First Flight of G-CCOR

This article appeared in the June 2006 Falco Builders Letter.

by David Thomas

It is five and a half years since I saw the airframe that was to become G-CCOR, stored in a barn north of Hull, and it was a year later that I bought the project. There have been many times in the past four years when I have wanted to give up. A low spot in construction a year and a half ago even led me to put the project up for sale—albeit for all of 24 hours. However, I am sitting here now, six weeks after the plane first flew, waiting for the Permit to Fly to arrive, and taking the opportunity to review the situation.

I am now experiencing the Falco phenomenon, and it seems that the plane is not just a plane. It’s a work of art. People come to see it, walk around it several times, touch it and stroke it and simply admire it. I think possibly the best comment to date came from Darryl, an Auster owner, who after looking at it and touching it, declared it to be “SEX in CAPITALS!” Has it been worth it? You bet. Would I do it again? No—well maybe, given time.


Getting ready


Over the last seven months I have worked every night and weekend because I had a deadline to meet—harvest! G-CCOR has been built and assembled on a friend’s farm in a shed used to store the combine harvester all year, and the grain during harvesting. We simply had to fly out mid-July or face dismantling the plane.

Even on the day of the first flight the pressure was on. July 17 dawned hot and sunny, with the promise of more heat building up. We drove over to my friend Frank’s farm at 8.00 am (just a 15 minute drive from home) from where the Falco would be making its first flight. The last few items on the snagging list remained to be completed that morning. At 10 am I was phoning Dave Almey, my inspector, to ask him to come over and complete the final inspection that afternoon. I then phoned Peter Grist, my able test pilot, who had been on standby for more than six weeks.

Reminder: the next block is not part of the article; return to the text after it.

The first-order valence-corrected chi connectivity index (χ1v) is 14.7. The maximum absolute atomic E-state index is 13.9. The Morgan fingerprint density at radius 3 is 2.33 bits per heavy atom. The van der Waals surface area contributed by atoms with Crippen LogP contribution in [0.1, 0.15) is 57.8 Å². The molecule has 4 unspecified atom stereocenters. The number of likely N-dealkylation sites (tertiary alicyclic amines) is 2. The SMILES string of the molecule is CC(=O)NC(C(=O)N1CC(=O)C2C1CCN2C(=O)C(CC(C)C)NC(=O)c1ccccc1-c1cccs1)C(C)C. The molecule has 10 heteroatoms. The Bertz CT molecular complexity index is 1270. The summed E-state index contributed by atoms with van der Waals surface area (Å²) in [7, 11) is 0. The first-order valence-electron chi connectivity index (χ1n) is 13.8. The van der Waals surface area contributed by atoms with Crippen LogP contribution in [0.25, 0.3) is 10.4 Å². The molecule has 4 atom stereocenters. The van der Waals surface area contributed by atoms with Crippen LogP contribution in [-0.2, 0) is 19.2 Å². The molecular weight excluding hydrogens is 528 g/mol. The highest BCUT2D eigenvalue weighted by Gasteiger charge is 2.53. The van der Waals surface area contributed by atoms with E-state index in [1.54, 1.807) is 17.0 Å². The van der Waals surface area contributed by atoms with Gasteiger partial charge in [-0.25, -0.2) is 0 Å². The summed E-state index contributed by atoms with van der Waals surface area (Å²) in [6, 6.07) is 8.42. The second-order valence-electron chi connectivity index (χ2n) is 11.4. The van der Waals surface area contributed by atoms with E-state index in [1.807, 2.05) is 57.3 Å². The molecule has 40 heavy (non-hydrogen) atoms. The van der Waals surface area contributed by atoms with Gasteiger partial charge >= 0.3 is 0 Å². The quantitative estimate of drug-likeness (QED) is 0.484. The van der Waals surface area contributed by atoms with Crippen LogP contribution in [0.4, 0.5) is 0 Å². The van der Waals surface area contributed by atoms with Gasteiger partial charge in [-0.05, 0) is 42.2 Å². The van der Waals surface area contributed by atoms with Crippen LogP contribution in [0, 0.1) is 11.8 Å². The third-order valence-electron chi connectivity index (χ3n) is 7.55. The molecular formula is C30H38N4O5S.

Wheeling the Falco out sideways


That afternoon saw Dave and Peter arrive, an inspection passed (phew!), and another half an hour whilst I cowled up. The initial engine and taxi runs had been completed the previous week (by me). The pre-flight proved that the radio had ceased to work, however, we had a hand-held radio. Peter was happy with the plane, and so it was time to taxi to the far end of the strip for the engine run-up.

A taxi back to the other end of the strip was necessary due to noise abatement conditions after the engine run-up, whilst I positioned myself half way along the strip, in the corn crop, to watch and take photos. Worry, worry—nothing was happening. Were the flaps down? Was the engine running? Then suddenly, with a 180 degree turn onto the strip, he’s rolling. He’s off. He’s flying straight and level and hasn’t rolled inverted. The engine’s still running. Phew. I now have to walk back up the strip to collect the car and drive to Fenland airfield to see the landing! I am already emotionally drained. There’s only me, my wife Sian, my inspector, Frank and his wife Carla to witness the take-off. There’d be a different reception for the landing, though.


Starting the engine


As previously arranged with the Popular Flying Association (PFA), the first flight was to be from Jubilee Farm airstrip to Fenland airfield. Peter had agreed that unless things went badly he would fly around for about half an hour, completing the test flight schedule, to allow us time to travel to Fenland to witness the landing.

We scanned the skies anxiously from the winding Fen roads and arrived at Fenland airfield to find it staked out by photographers. Where had they come from? ATC was pointing out the whereabouts of G-CCOR, but I couldn’t spot it—I need new glasses! Then there was an announcement on the tanoy—and here comes the yellow bird, rock steady on approach, and down—ON THE NUMBERS. Peter is a member of the Precision Pilots Association. It appears that precision also applies to first flights. The landing brought forth a standing ovation from the crowd standing outside the clubhouse.



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